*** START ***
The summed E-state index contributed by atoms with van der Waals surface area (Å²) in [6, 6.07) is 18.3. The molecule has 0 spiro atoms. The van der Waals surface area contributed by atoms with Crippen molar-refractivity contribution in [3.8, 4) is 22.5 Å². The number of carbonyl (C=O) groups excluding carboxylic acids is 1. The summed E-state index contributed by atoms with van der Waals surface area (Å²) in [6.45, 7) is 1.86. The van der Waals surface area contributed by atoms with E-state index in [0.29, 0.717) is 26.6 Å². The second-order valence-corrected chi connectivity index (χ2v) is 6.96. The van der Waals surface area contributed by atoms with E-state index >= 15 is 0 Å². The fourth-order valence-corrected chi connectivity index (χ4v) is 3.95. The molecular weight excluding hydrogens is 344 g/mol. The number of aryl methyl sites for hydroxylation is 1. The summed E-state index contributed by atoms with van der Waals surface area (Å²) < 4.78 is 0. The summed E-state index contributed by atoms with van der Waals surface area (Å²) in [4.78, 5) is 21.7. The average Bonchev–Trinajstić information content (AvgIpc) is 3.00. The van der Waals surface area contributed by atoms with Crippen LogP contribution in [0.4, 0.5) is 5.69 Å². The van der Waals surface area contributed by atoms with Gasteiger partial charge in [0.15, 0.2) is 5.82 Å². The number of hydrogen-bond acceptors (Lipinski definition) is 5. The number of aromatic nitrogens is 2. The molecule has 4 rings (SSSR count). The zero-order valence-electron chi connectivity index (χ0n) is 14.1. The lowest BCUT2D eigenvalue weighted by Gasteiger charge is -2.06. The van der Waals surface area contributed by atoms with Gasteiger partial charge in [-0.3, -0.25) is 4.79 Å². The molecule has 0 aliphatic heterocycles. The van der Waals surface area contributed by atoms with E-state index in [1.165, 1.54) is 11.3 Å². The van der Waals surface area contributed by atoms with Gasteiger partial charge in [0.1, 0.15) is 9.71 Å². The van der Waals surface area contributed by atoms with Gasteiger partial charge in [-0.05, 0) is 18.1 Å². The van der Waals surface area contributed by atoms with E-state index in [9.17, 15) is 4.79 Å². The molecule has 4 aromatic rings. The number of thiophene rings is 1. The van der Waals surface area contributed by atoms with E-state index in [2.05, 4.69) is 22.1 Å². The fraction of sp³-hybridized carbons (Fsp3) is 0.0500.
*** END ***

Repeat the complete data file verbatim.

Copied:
The summed E-state index contributed by atoms with van der Waals surface area (Å²) in [6, 6.07) is 18.3. The molecule has 0 spiro atoms. The van der Waals surface area contributed by atoms with Crippen molar-refractivity contribution in [3.8, 4) is 22.5 Å². The number of carbonyl (C=O) groups excluding carboxylic acids is 1. The summed E-state index contributed by atoms with van der Waals surface area (Å²) in [6.45, 7) is 1.86. The van der Waals surface area contributed by atoms with E-state index in [0.29, 0.717) is 26.6 Å². The second-order valence-corrected chi connectivity index (χ2v) is 6.96. The van der Waals surface area contributed by atoms with E-state index >= 15 is 0 Å². The fourth-order valence-corrected chi connectivity index (χ4v) is 3.95. The molecular weight excluding hydrogens is 344 g/mol. The number of aryl methyl sites for hydroxylation is 1. The summed E-state index contributed by atoms with van der Waals surface area (Å²) < 4.78 is 0. The summed E-state index contributed by atoms with van der Waals surface area (Å²) in [4.78, 5) is 21.7. The average Bonchev–Trinajstić information content (AvgIpc) is 3.00. The van der Waals surface area contributed by atoms with Crippen LogP contribution in [0.4, 0.5) is 5.69 Å². The van der Waals surface area contributed by atoms with Gasteiger partial charge in [0.15, 0.2) is 5.82 Å². The number of hydrogen-bond acceptors (Lipinski definition) is 5. The number of aromatic nitrogens is 2. The molecule has 4 rings (SSSR count). The zero-order valence-electron chi connectivity index (χ0n) is 14.1. The lowest BCUT2D eigenvalue weighted by Gasteiger charge is -2.06. The van der Waals surface area contributed by atoms with Gasteiger partial charge in [-0.3, -0.25) is 4.79 Å². The molecule has 0 aliphatic heterocycles. The van der Waals surface area contributed by atoms with E-state index in [1.165, 1.54) is 11.3 Å². The van der Waals surface area contributed by atoms with Gasteiger partial charge in [0.1, 0.15) is 9.71 Å². The van der Waals surface area contributed by atoms with Gasteiger partial charge in [-0.05, 0) is 18.1 Å². The van der Waals surface area contributed by atoms with E-state index in [9.17, 15) is 4.79 Å². The molecule has 4 aromatic rings. The number of thiophene rings is 1. The van der Waals surface area contributed by atoms with E-state index in [2.05, 4.69) is 22.1 Å². The fraction of sp³-hybridized carbons (Fsp3) is 0.0500.